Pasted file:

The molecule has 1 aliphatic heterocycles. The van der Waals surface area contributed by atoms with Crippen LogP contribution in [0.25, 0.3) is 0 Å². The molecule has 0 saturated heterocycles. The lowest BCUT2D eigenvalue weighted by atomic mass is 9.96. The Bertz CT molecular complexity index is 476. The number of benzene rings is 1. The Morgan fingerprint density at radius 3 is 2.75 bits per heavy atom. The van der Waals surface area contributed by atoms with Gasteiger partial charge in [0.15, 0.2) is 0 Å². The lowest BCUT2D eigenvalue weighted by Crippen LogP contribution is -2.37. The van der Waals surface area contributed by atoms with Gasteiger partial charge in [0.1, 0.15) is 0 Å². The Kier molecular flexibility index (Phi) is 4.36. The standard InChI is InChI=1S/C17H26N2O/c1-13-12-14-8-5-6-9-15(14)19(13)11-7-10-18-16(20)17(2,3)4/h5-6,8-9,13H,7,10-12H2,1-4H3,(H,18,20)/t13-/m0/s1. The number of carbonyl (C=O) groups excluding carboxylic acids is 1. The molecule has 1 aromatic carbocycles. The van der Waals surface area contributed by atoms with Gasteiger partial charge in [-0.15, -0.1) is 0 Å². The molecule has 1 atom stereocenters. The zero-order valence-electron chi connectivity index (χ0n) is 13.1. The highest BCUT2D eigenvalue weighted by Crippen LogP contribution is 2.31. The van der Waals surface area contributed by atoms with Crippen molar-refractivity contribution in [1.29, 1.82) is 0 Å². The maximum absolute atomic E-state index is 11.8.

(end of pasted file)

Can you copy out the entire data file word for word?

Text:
The molecule has 1 aliphatic heterocycles. The van der Waals surface area contributed by atoms with Crippen LogP contribution in [0.25, 0.3) is 0 Å². The molecule has 0 saturated heterocycles. The lowest BCUT2D eigenvalue weighted by atomic mass is 9.96. The Bertz CT molecular complexity index is 476. The number of benzene rings is 1. The Morgan fingerprint density at radius 3 is 2.75 bits per heavy atom. The van der Waals surface area contributed by atoms with Gasteiger partial charge in [0.15, 0.2) is 0 Å². The lowest BCUT2D eigenvalue weighted by Crippen LogP contribution is -2.37. The van der Waals surface area contributed by atoms with Gasteiger partial charge in [0.1, 0.15) is 0 Å². The Kier molecular flexibility index (Phi) is 4.36. The standard InChI is InChI=1S/C17H26N2O/c1-13-12-14-8-5-6-9-15(14)19(13)11-7-10-18-16(20)17(2,3)4/h5-6,8-9,13H,7,10-12H2,1-4H3,(H,18,20)/t13-/m0/s1. The number of carbonyl (C=O) groups excluding carboxylic acids is 1. The molecule has 1 aromatic carbocycles. The van der Waals surface area contributed by atoms with Gasteiger partial charge in [-0.15, -0.1) is 0 Å². The molecule has 1 atom stereocenters. The zero-order valence-electron chi connectivity index (χ0n) is 13.1. The highest BCUT2D eigenvalue weighted by Crippen LogP contribution is 2.31. The van der Waals surface area contributed by atoms with Crippen molar-refractivity contribution in [1.29, 1.82) is 0 Å². The maximum absolute atomic E-state index is 11.8.